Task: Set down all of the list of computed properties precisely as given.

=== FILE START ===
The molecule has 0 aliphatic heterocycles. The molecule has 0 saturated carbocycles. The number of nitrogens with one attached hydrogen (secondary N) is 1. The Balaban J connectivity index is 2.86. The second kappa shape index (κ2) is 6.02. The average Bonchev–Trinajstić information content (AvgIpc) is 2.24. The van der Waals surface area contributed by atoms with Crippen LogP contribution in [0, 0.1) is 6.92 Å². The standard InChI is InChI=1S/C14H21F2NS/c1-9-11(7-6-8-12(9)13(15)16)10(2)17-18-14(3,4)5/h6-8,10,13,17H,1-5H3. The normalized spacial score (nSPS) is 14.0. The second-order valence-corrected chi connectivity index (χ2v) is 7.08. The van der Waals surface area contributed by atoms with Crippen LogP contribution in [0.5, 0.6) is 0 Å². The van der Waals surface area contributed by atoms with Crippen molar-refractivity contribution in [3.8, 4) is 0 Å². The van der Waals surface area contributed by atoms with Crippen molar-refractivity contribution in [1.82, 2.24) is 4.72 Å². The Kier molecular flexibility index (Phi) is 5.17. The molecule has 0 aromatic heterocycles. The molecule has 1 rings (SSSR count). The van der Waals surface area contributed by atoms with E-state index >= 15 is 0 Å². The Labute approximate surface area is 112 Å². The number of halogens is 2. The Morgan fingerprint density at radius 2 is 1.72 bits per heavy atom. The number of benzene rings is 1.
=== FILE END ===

The molecule has 0 aliphatic heterocycles. The molecule has 0 saturated carbocycles. The number of nitrogens with one attached hydrogen (secondary N) is 1. The Balaban J connectivity index is 2.86. The second kappa shape index (κ2) is 6.02. The average Bonchev–Trinajstić information content (AvgIpc) is 2.24. The van der Waals surface area contributed by atoms with Crippen LogP contribution in [0, 0.1) is 6.92 Å². The standard InChI is InChI=1S/C14H21F2NS/c1-9-11(7-6-8-12(9)13(15)16)10(2)17-18-14(3,4)5/h6-8,10,13,17H,1-5H3. The normalized spacial score (nSPS) is 14.0. The second-order valence-corrected chi connectivity index (χ2v) is 7.08. The van der Waals surface area contributed by atoms with Crippen LogP contribution in [0.5, 0.6) is 0 Å². The van der Waals surface area contributed by atoms with Crippen molar-refractivity contribution in [3.8, 4) is 0 Å². The van der Waals surface area contributed by atoms with Crippen molar-refractivity contribution in [1.82, 2.24) is 4.72 Å². The Kier molecular flexibility index (Phi) is 5.17. The molecule has 0 aromatic heterocycles. The molecule has 1 rings (SSSR count). The van der Waals surface area contributed by atoms with E-state index >= 15 is 0 Å². The Labute approximate surface area is 112 Å². The number of halogens is 2. The Morgan fingerprint density at radius 2 is 1.72 bits per heavy atom. The number of benzene rings is 1.